See the sea turtle.
Late Saturday afternoon, I went to a birthday party/house warming gathering for a neighbor of my grandparents. I ate a few appetizers and refrained from the full open bar, instead drinking 16 ounces of water. Oh, and the hostess thoroughly confused me by greeting us, pointing my grandparents to the wine/alcohol, and then telling me, “They also have soft drinks, too.” I drew a blank: Did she think I was under the age of 21?! Or pregnant?! I don’t get carded anymore, and my generally flat stomach is one of the few parts of my body that doesn’t drive me nuts. Odd.
That evening, I suddenly felt incredibly sick. My stomach was fine, but my body started aching and I had chills. I felt feverish, so then I silently freaked out that I was contagious and would give a bug to my grandparents. I left the family room at one point intending to be gone for a few minutes, wound up on my bed, and spent the next hour being vaguely aware that time was passing and I might be dozing. I sat up an hour later feeling like I’d been run over by a truck, but forced myself to eat a few raviolis. Grandma told me that I didn’t have to run the marathon. I never had any notion of skipping the marathon, but I did seriously wonder if I would be able to run the next morning.
Race morning: I woke up to the alarm at 3:15 and was still alive, so that meant I would run. Waking up at that hour meant that I got to see the Supermoon, so that was a bonus for this nut who has had a lifelong love affair with the moon.
Supermoon over the ocean and in the pool.
I managed to eat most of my breakfast, slathered sunscreen all over my body, applied a thick coat of body glide to any place that might chafe due to the copious amounts of humidity and sweat, and headed to the start line. Bag check was easy, toilet lines moved quickly, and I met a few fellow Marathon Maniacs. And then the director announced that the shuttle company hadn’t shown up, so everyone staying at the host hotel was frantically carpooling or walking the 1.5 miles to the start line. So we would be starting late. I certainly understand, but this meant that we had 15 fewer minutes of pre-dawn weather, and thus 15 more minutes of sun/heat on the other end.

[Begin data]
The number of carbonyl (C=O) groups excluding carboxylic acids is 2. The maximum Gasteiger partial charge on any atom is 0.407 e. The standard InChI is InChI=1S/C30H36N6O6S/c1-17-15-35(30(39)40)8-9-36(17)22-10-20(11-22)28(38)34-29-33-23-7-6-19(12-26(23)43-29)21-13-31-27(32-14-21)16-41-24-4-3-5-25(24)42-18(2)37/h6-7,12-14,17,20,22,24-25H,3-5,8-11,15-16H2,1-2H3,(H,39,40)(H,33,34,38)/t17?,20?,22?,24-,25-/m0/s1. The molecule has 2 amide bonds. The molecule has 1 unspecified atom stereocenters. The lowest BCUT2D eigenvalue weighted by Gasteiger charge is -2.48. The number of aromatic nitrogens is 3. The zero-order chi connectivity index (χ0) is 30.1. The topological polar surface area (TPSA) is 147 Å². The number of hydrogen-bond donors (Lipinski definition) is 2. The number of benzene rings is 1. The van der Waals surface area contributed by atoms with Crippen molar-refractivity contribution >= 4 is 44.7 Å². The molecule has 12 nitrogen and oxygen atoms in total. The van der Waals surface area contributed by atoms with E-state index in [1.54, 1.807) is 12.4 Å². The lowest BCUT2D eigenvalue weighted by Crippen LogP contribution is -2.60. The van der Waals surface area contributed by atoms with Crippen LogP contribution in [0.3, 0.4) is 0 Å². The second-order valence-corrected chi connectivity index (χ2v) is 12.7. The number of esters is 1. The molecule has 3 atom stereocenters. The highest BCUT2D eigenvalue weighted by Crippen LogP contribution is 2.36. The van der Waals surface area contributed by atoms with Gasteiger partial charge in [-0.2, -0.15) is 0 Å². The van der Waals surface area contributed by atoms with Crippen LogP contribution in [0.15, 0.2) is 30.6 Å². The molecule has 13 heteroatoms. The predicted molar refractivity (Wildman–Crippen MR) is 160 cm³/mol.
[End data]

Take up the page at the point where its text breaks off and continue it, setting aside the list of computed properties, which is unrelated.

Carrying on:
Miles 1-5: 9:21, 9:00, 8:53, 9:20, 9:38.
The first five miles went along Ali’i Drive and had a downhill start. It was quite warm by my strict standards, but tolerable. I was carrying my water bottle with Nuun in it, and I grabbed a cup of ice water somewhere in the first five miles. I also walked in mile 4. Yes, only four miles into the race and I was already walking. And then I walked up the Palani Drive hill, though that was a calculated energy-saving move.
Miles 6-8: 10:42, 9:46, 10:53
We wound through a (boring) industrial/vacant area, then went through the back of a (boring) shopping center, thoroughly confusing me in the process. I think I’d already topped off my water bottle twice by this point: I knew the only way I would survive was to keep drinking water. Also, I hate the “sports” drink they were serving, Ultima, so I was only drinking water after my Nuun was gone. To make up for it, I swallowed a salt capsule roughly every hour (taking three total). I also took 100-calorie Gu gels at miles 5, 10, 14.5, 19 and 23. I never felt a hint of muscle cramps, so that was either the right mix or I was just moving very slowly. (The latter option is probably the correct answer.)
Miles 9-13: 10:16, 11:06, 10:35, 10:19, 10:29
We ran along the ocean side of the highway, and I was just not happy. My body was tired, I was so hot, the humidity was insane. The race is an out-and-back course, which is sometimes a real bummer, but in a small race (460 registered for the full marathon), it was nice to see people on the reverse. Two guys were far ahead of the next runner, who was a woman. She was flying, and the next woman never had her in her sights.
Miles 14-18: 11:10, 11:15, 9:47, 11:25, 10:27
I had reached the halfway point in 2:11, so for a while I thought I could try to finish in 4:20-4:25. But my body wouldn’t go faster, and I walked through the aid stations and beyond. I chatted with a guy from Illinois who was running his 48th state and only had Alaska and California left. Another guy was on state 49 and will reach the 50th next month in Connecticut. I counted a total of seven people wearing Marathon Maniacs gear, several others wearing 50 States shirts, and knew of several more who are Maniacs. Wearing my Maniacs tank top was a good decision, because it was nice to mutually cheer for other Maniacs, and hear a few spectators holler, “Maniac!”
Miles 19-22: 10:40, 12:51, 11:18, 11:03
Soon we were back on Ali’i Drive, and the temperature was warmer. The black asphalt was also a lot warmer. I refilled my bottle with lots of ice, which rattled and annoyed me, but the cold water was worth the annoyance. Around mile 20 I met a guy named Steve, who clearly had a Boston accent but has been stationed in Hawaii with the U.S. Navy for about a decade. I somehow wound up with an invitation to see behind-the-scenes at Pearl Harbor if I ever get back over there. He took off, though I soon caught up and passed him. Then he passed me. That continued for the rest of the race, as I continued to die a slow death along Ali’i Drive.